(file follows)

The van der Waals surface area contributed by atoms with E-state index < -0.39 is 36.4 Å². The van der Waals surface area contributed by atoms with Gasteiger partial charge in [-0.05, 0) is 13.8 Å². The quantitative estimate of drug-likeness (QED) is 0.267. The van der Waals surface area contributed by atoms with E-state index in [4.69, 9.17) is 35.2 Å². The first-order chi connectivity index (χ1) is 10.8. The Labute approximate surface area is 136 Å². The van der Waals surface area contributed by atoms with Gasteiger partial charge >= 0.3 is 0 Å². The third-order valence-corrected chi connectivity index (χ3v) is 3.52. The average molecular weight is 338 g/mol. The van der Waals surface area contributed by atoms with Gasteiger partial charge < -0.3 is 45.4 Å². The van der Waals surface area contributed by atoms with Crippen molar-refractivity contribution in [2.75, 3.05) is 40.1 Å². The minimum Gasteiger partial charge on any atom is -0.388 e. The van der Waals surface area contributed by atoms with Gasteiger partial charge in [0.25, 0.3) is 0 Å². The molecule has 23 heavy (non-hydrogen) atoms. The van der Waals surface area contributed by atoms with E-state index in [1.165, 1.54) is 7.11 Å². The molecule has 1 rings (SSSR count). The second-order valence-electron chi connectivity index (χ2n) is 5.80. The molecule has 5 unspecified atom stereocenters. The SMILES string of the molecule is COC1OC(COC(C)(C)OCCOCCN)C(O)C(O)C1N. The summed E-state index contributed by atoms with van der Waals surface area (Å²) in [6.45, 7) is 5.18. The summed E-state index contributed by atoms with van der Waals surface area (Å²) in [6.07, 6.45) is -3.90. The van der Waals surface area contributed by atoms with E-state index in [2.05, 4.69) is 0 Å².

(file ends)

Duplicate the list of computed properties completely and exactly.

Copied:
The van der Waals surface area contributed by atoms with E-state index < -0.39 is 36.4 Å². The van der Waals surface area contributed by atoms with Gasteiger partial charge in [-0.05, 0) is 13.8 Å². The quantitative estimate of drug-likeness (QED) is 0.267. The van der Waals surface area contributed by atoms with E-state index in [4.69, 9.17) is 35.2 Å². The first-order chi connectivity index (χ1) is 10.8. The Labute approximate surface area is 136 Å². The van der Waals surface area contributed by atoms with Gasteiger partial charge >= 0.3 is 0 Å². The third-order valence-corrected chi connectivity index (χ3v) is 3.52. The average molecular weight is 338 g/mol. The van der Waals surface area contributed by atoms with Gasteiger partial charge < -0.3 is 45.4 Å². The van der Waals surface area contributed by atoms with Crippen molar-refractivity contribution in [2.75, 3.05) is 40.1 Å². The minimum Gasteiger partial charge on any atom is -0.388 e. The van der Waals surface area contributed by atoms with Gasteiger partial charge in [0.25, 0.3) is 0 Å². The molecule has 23 heavy (non-hydrogen) atoms. The van der Waals surface area contributed by atoms with E-state index in [1.165, 1.54) is 7.11 Å². The molecule has 1 rings (SSSR count). The second-order valence-electron chi connectivity index (χ2n) is 5.80. The molecule has 5 unspecified atom stereocenters. The SMILES string of the molecule is COC1OC(COC(C)(C)OCCOCCN)C(O)C(O)C1N. The summed E-state index contributed by atoms with van der Waals surface area (Å²) in [6.45, 7) is 5.18. The summed E-state index contributed by atoms with van der Waals surface area (Å²) in [6.07, 6.45) is -3.90. The van der Waals surface area contributed by atoms with E-state index in [2.05, 4.69) is 0 Å².